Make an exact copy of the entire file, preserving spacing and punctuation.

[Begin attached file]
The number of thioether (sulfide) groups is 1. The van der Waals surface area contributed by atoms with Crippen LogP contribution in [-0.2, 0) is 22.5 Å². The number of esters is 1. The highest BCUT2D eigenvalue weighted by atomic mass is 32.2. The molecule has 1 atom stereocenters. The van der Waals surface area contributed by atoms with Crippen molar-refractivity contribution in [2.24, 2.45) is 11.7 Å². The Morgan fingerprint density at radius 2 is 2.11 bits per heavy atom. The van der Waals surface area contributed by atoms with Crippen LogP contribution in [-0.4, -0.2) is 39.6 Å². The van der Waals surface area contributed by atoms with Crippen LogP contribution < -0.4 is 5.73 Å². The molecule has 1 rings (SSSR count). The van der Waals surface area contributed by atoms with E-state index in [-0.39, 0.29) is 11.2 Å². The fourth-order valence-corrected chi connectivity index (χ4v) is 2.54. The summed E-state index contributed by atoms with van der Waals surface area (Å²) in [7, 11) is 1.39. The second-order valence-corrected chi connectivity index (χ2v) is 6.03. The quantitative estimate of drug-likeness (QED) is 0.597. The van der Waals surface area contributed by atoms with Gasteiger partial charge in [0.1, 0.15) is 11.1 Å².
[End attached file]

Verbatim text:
The number of thioether (sulfide) groups is 1. The van der Waals surface area contributed by atoms with Crippen LogP contribution in [-0.2, 0) is 22.5 Å². The number of esters is 1. The highest BCUT2D eigenvalue weighted by atomic mass is 32.2. The molecule has 1 atom stereocenters. The van der Waals surface area contributed by atoms with Crippen molar-refractivity contribution in [2.24, 2.45) is 11.7 Å². The Morgan fingerprint density at radius 2 is 2.11 bits per heavy atom. The van der Waals surface area contributed by atoms with Crippen LogP contribution in [-0.4, -0.2) is 39.6 Å². The van der Waals surface area contributed by atoms with Crippen LogP contribution < -0.4 is 5.73 Å². The molecule has 1 rings (SSSR count). The van der Waals surface area contributed by atoms with E-state index in [-0.39, 0.29) is 11.2 Å². The fourth-order valence-corrected chi connectivity index (χ4v) is 2.54. The summed E-state index contributed by atoms with van der Waals surface area (Å²) in [7, 11) is 1.39. The second-order valence-corrected chi connectivity index (χ2v) is 6.03. The quantitative estimate of drug-likeness (QED) is 0.597. The van der Waals surface area contributed by atoms with Gasteiger partial charge in [0.1, 0.15) is 11.1 Å².